The topic of a possible public inquiry seeking more information and instances where money-laundering might have taken place across British Columbia attracts more supporters with each passing day. The City of Victoria could soon become the latest community voicing its position when it comes to the organized crime scheme that washed around CA$2 billion through casino venues in the province.
People across British Columbia are eager to find out more about what allowed the criminal practice to take place for years on end and they are willing to aid the process with a public inquiry. More and more communities and officials claim their support of this approach andthe latest push comes from Victoria Councilors Sarah Potts and Laurel Collins. Their joint efforts brought to life a special motion addressing the issue and prompting Victoria to join the movement. The ultimate goal for these efforts would be to trigger an extensive investigation holding criminals responsible for their actions.
Victoria Councilors Would Cast Their Votes Thursday
The joint motion was introduced only recently and Council members would have to thoroughly review it this Thursday. If it receives a green light, this would mean that the City of Victoria proclaims its support of a public inquiry that could launch this spring. The growing support is something British Columbia government is aware of, but in a recent statement, Attorney-General David Eby said that if a public inquiry launches now, it would interfere with the ongoing investigation into money-laundering in the real-estate and luxury cars field.
The month of March is projected to see several important reports being issued and a possible public inquiry could take place after that. Premier John Horgan made it clear that at the moment an inquiry is not what the province needs, as it would drain taxpayers’ money. The two reports would shed more light on the true magnitude of the money-laundering issue, possibly preparing the ground for a public inquiry only after that.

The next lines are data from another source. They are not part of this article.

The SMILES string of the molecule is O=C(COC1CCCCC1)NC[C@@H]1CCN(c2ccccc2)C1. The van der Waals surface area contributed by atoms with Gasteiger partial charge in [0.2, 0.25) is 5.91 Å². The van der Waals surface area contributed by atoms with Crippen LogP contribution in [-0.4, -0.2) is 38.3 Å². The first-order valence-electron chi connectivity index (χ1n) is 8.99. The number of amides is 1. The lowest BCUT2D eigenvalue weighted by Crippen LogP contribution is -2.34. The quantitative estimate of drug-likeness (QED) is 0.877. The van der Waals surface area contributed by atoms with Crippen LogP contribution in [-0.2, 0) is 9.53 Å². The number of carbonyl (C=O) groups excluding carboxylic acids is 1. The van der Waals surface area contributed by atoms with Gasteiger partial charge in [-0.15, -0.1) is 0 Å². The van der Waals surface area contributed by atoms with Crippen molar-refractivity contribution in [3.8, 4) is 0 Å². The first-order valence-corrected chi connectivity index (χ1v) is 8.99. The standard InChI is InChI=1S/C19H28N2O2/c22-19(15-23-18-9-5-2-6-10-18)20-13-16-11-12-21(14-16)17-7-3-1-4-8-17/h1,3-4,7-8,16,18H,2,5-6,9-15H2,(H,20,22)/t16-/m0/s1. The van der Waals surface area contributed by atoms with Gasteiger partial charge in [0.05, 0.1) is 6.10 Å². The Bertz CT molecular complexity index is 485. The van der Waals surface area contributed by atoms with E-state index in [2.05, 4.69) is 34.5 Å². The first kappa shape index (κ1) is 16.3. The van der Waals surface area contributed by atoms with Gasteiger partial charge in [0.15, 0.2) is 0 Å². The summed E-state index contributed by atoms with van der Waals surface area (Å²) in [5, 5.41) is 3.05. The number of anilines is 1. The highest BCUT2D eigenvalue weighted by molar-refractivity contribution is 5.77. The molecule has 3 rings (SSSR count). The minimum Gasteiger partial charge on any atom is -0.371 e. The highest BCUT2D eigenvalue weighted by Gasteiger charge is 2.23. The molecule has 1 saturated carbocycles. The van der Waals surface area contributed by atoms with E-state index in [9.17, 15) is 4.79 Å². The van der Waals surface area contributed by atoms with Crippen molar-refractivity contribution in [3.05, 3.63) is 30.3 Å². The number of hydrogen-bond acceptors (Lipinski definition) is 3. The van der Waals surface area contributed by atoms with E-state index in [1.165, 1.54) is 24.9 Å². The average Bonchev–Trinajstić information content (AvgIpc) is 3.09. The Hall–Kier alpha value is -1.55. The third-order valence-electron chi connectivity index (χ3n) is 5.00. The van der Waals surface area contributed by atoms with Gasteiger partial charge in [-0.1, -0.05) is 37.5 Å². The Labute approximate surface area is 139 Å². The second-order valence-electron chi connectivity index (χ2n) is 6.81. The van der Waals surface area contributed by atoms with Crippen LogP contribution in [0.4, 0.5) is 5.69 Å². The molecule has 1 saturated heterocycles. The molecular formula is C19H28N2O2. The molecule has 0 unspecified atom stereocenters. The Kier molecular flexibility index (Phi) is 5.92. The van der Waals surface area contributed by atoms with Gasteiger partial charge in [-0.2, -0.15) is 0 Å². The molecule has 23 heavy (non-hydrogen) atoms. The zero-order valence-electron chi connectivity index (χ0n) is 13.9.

Maureen Maloney, former B.C. Deputy Attorney-General is currently working on one of the reports covering the real-estate field and what loopholes allowed money-laundering to take place. The second report would be issued by former RCMP Executive Peter German, once again focusing on British Columbia’s housing sector.
The City Makes No Decision On Second Casino Venue
Thursday’s conversation would tilt the scales for Victoria that could join other big cities to the likes of Richmond and Vancouver. Coun. Collins stated that the gaming and real-estate sectors are closely linked to the fentanyl crisis that took the lives of many people across the province. The housing market struggles and fentanyl addiction appear to be a harder hit for Victoria.
Gambling is still a tricky topic in the region, especially after the city decided to take no action on potential casino operation. British Columbia Lottery Corporation was seeking updates on those communities that would like to welcome a casino venue if the opportunity presents itself.
Mayor Lisa Helps issued a recommendation that the city refrains from a second casino venue, as she was concerned gambling expansion could bring money-laundering to the area. In response, Coun. Marianne Alto introduced a motion, giving council members the chance to vote. At the end of the day, the city decided to leave matters up in the air and make no decision.